Seven siblings are being forced to decide which of them will be allowed to attend their father’s funeral. The restrictions over funeral attendance are due to the coronavirus lockdown put in place across the country.
72-year-old Wybourn resident Gerald Hackford was discovered dead on 16th April having died of a heart blockage. Although the cause of death is not related to COVID-19, social distancing rules have placed severe restrictions on public gatherings, and that includes funerals. Now, the seven children of Mr Hackford have been told by Sheffield City Council that only five of them can attend the funeral service.
Geraldine West, daughter of Mr Hackford, asked journalists “How are we supposed to make this decision? Who will go, who won’t?” Mr Hackford was a single father who raised all seven children alone. Since the UK lockdown in March, funeral attendance has been limited so that the spread of the disease is slowed down. However, different regions have different rules in place. So even though the seven siblings were willing to wear masks and gloves while maintaining social distancing, Sheffield City Council has denied the gathering of seven.
Funeral restrictions are causing heartbreak across the country, adding stress and pressure on those families that have lost someone during the pandemic. Although the current government guidelines state that funerals should be held as usual, they stress that families should maintain social distancing while restricting funeral attendance to “close family members’ only”.
Gerald Hackford was a former steelworker, who worked making Zimmer frames for Sheffield City hospitals, and there has been a rush of tributes being delivered to the family. The seven siblings, Geraldine. Steven, Michelle, Paul, Donna, Melissa, and Marika now have to decide who will be able to attend the funeral and who will have to stay home. It is not just the siblings themselves who are facing heartbreak, with Mr Hackford’s 33 grandchildren and 25 great-grandchildren also being forced to miss the proceedings.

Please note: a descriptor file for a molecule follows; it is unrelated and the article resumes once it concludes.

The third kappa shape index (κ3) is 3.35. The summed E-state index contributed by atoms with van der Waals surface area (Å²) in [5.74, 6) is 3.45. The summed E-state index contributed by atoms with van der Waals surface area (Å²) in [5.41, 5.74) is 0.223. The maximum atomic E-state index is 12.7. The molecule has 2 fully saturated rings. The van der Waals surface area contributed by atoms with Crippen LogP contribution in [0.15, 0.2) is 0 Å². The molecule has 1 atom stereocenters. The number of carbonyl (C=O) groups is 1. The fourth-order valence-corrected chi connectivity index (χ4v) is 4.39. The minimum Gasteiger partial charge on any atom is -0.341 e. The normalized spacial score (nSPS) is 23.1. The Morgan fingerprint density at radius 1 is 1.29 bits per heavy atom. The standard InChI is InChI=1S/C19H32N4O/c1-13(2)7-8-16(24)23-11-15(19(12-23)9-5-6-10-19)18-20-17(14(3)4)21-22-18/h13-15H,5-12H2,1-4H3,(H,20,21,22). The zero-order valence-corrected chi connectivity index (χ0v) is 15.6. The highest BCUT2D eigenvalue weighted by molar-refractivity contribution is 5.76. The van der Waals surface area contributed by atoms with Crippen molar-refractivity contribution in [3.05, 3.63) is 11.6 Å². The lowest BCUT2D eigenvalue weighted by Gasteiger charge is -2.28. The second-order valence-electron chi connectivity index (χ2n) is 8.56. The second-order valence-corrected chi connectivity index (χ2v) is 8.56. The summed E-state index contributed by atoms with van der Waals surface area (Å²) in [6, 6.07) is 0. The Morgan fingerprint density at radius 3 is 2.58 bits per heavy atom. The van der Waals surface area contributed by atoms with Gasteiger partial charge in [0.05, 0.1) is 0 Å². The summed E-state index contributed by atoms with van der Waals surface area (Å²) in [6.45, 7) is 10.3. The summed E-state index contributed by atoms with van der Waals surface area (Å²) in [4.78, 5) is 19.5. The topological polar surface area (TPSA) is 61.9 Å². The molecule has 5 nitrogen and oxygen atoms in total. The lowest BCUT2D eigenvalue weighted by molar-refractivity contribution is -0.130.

The restrictions are made even more painful after police allowed hundreds of people to attend a funeral in Manchester on 23rd April, citing public safety as the reason why the gathering was allowed to continue. Superintendent Rebecca Boyce from GMP’s City of Manchester division said that “In the lead up to the funeral, officers engaged with the immediate family of the man who had sadly lost his life to explain the government guidelines and to discuss details of their plans.”
Other families have looked at alternative methods of paying their respects. At the funeral on Saturday 25th April for Joseph Bowman in Denton Holme, local residents lined the streets as the horse and cart took the much-loved father and grandfather to the funeral service, with residents cheering as they maintained their social distancing. Daughter Shelly McGinley, said, “It was beautiful. We couldn’t give him the send-off he deserved, but to see everyone line the streets it was very moving.”
As the family of Gerald Hackford struggle to decide who can and cannot attend the funeral, others are also feeling the impact that the lockdown has caused. The National Association of Funeral Directors has advised that funerals should be arranged via phone or email and that funerals themselves should prioritise having the smallest number of attendees possible. For the family of Gerald Hackford, that is at least two people too few.